Typical solutions for to improve soundproofing for standard drywall walls involves putting insulation material in the hollow spaces in the walls and putting a double layer of drywall. These all significantly increase the cost, however. With our system, the results will be far better still, while the costs are far lower. The material cost of our claybricks is virtually zero, while the cost of loose sand is very low as well. (filling up standard drywall frames with loose sand doesn’t work, because drywall isn’t strong enough to hold the weight of the sand.)
3. Thermal inertia – houses stay comfortably cool in summer
Ever visited an old castle in the middle of summer, or any house that has thick brick walls? Did you notice that, even though it was hot outside, the temperature inside was remarkably cool, even without air conditioning?
As outside temperatures fluctuate between day and night, the temperature inside the house will follow, but the more mass in the walls, the longer it will take to follow. As our walls have 30 times more mass than standard lumber frame houses, it will also take 30 times more energy to warm up all this mass. As a result the temperature inside usually barely fluctuates at all beyond the average between the high of the day and the low of the night. This means far less heating costs in winter, and little to no airconditioning in summer.
Clay has a particular property, however, that enhances this effect even further. Clay is a phase change material, which means that it will hold temperatures around our comfort zone much longer than just the mass would suggest. This is why people have known for thousands of years that adobe houses stay remarkably cool, even in the middle of summer.
4. Low cost Radiant heating and cooling…and a 50% lower energy cost
Our building system allows us to create a unique type of radiant heating at a very low cost, which also influences the quality of life in significant ways.
There are 3 different heating systems.
- Forced air heating warms the house by blowing hot air into the rooms,
- Convector heating circulates hot water in a radiator, which then warms the house, partly by warming the air and partly by radiating warmth.
- Radiant heating systems circulate warm water in a large body of mass (usually the floor), which then radiates the heat, warming up other bodies of mass.
As anybody who has experienced the difference between these 3 systems will know, when we rank the systems, both in terms of the level of comfort in the rooms and in terms of energy use, radiant heating is considered by far the best heating system, while forced air is considered by far the worst.
Blowing hot air into the rooms creates a number of uncomfortable side effects.
- it is noisy.
- the air gets very dry when it is heated up, which often creates discomfort,
- warm air rises, which often results in temperature differences in the room.
- the forced air ducts tend to be a breathing ground for bacteria. They regularly have to be cleaned by a professional, which is expensive.
- the air circulation tends to blow dust around in the rooms.
- a lot of the heating energy is lost in the ducts, often resulting in a 10 to 30% energy loss.
- There’s no zoning, for example if we want to warm up one part of the house but not another. It’s all or nothing.
Radiant heat, on the other hand, warms up your body, rather than the air around you. This results in the fact that the temperature in the room can be 4-5 degrees lower, while you still have the same feeling of warmth (=significant energy savings). There’s also no noise, virtually no energy loss, no maintenance, no bacteria growth, no dust blown around, more even temperatures in the rooms, possibilities to create different zones in the house (for example warming up the bedroom at night more than the rest of the house).
So with all these obvious advantages, why doesn’t everybody use radiant heating systems then?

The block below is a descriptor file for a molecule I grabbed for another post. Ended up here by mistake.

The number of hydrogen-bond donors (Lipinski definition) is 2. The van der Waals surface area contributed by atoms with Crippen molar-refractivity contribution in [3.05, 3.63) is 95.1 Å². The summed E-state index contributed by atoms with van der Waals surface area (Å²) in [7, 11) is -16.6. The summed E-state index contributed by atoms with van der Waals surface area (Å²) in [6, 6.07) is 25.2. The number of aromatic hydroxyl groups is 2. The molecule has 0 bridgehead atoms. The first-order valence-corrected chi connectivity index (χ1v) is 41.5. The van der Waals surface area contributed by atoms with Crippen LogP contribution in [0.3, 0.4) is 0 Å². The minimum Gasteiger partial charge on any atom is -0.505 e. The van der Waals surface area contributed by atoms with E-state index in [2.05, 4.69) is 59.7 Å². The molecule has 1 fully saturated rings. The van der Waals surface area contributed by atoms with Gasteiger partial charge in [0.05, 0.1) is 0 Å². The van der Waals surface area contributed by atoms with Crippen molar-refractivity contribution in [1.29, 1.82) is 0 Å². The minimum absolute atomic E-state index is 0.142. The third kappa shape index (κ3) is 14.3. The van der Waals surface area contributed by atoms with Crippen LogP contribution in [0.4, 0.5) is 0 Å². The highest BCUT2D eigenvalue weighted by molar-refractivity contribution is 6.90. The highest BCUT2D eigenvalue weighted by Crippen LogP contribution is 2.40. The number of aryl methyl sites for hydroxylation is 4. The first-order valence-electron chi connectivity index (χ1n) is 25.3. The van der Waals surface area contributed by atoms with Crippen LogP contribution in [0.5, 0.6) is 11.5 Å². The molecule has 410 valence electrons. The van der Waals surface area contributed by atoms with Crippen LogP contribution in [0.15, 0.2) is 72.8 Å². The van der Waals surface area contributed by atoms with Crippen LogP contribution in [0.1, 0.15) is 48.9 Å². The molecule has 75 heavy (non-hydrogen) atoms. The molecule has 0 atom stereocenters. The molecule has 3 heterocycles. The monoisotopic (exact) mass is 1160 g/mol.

Because radiant heating systems also have downsides that make it either very expensive or simply impractical, specifically in the traditional lumber frame houses.
- They are more expensive to install.
- They need a large body of mass to work, and are usually installed in the floor slab on the ground floor, but for houses that have a second floor, as most houses do, a concrete floor slab on the second floor is usually not practical. This means a separate heating system is needed for the second floor, which significantly increases the cost.
- In forced air systems, the same system can be used for heating and cooling, while a (traditional) radiant heating system will require a separate A/C system, which significantly increases the cost.
Through our system we can get all the advantages of radiant heating, without any of the downsides.
As we have a significant amount of mass in our walls, we can put the radiant heating in our walls, rather than in our floors. We created a system to do this at a very low cost.
Our bricks have a groove on the top and bottom side that exactly fits radiant heating tubes,
This allows us to place radiant heating tubes as we build up the walls. There’s almost no additional labor costs involved, and very little material costs.
This simple solution makes radiant wall heating systems practical, whereas normally they would not be. Builders are usually reluctant to place radiant heating systems in walls for one obvious reason: What if somebody wants to drill a hole in the wall to hang up a painting? If we accidently drill into one of the tubes we just destroyed our heating system. In our system, however, the radiant heating system is covered by a 2.5″ of solid clay, which is more than thick enough to hold almost any screw, so as long as we don’t drill deeper than 2.5″, there’s no risk to damage the system. But even in the rare case where we do have to drill deeper, we can clearly see where the tubes are in the wall based on the pattern of the bricks.
The really cool thing about this particular heating system, however, is that it can also be used for cooling the house.
Because our houses have such a high thermal inertia, coupled with a really good insulation in the walls, very little additional cooling (if any) will be needed. But in case we do need it, we bury a circuit of pipes underground outside. At about 5ft dept the temperature is around a stable 50 degrees, no matter how hot or cold it is above ground. We circulate water there, cooling down the water, and then we circulate this cool water into our walls.